The Value-Added Nightmare for Teachers
Since it was first introduced, the value-added model has been controversial. But the real damage is only now becoming apparent as school districts make it an important part of teacher evaluations.
Seven teachers in the Houston Independent School District and their union are suing the district to put an end to the use of the model, arguing it is unfair and violates their due-process rights ("Seven teachers and their union are suing HISD to end evaluations tied students' test scores," Houston Chronicle, May 1). I expect the decision to be appealed, eventually affecting evaluations in other districts across the nation.
You don't have to be an expert to realize that something is terribly wrong when teachers who rank highly one year fall to the bottom the next. But that is precisely what has happened in Houston, which implemented the model in 2007. The Economic Policy Institute warned that the value-added model was fundamentally flawed: "VAM estimates of teacher effectiveness should not be used to make operational decisions because such estimates are far too unstable to be considered fair or reliable"("Problems With the Use of Student Test Scores to Evaluate Teachers," Aug. 29, 2010).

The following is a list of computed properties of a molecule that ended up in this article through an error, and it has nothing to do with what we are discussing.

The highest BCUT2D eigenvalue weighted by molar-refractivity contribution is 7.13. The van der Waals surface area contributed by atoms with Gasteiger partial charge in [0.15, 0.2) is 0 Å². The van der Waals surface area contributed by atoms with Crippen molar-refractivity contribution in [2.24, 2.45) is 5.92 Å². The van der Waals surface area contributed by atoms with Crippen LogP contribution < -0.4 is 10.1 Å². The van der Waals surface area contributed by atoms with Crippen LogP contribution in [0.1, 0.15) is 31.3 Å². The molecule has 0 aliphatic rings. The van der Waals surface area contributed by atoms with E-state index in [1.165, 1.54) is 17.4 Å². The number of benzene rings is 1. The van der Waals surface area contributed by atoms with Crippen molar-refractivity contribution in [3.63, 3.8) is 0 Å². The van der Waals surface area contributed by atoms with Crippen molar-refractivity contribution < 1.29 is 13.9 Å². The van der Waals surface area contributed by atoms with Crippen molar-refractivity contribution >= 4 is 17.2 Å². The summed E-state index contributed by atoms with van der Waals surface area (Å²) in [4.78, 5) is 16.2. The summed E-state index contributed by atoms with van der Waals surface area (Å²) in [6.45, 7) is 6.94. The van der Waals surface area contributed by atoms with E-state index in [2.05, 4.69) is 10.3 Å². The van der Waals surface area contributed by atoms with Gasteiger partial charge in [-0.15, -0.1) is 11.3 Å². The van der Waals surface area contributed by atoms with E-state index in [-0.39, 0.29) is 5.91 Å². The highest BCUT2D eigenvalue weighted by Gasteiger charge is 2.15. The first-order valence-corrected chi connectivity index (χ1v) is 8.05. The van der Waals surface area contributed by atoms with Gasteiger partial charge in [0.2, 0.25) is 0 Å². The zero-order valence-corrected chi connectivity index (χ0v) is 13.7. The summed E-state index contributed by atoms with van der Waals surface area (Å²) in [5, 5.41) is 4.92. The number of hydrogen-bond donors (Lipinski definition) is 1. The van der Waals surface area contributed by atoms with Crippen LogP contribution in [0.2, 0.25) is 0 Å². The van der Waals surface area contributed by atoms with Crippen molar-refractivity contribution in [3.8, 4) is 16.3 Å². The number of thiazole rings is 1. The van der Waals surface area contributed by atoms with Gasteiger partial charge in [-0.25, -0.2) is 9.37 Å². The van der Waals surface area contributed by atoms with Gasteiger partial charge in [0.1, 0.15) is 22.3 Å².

Defenders of the model argue that these aberrations disappear when data are collected over enough time. But a report from the Department of Education released in July 2010 showed that even with three years of data, one in four teachers was likely to be misclassified because extraneous variables contaminated the results.
Making matters worse, teachers cannot challenge the results of their ratings, which is a violation of their right to due process. The irony is that the model is so complex even psychometricians don't fully understand it. If so, how can teachers be expected to? Yet their jobs depend on test scores.
Despite the inherent problems, I don't think the model will disappear. Reformers are determined to abolish tenure. Using the value-added model is one way of achieving that goal. Teachers in New Jersey, for example, will lose their tenure if they receive below-satisfactory ratings for two consecutive years. That opens the door to abuses. Principals can assign the hardest-to-teach students to teachers they don't like for one reason or another for two years running, and then use the data to fire them.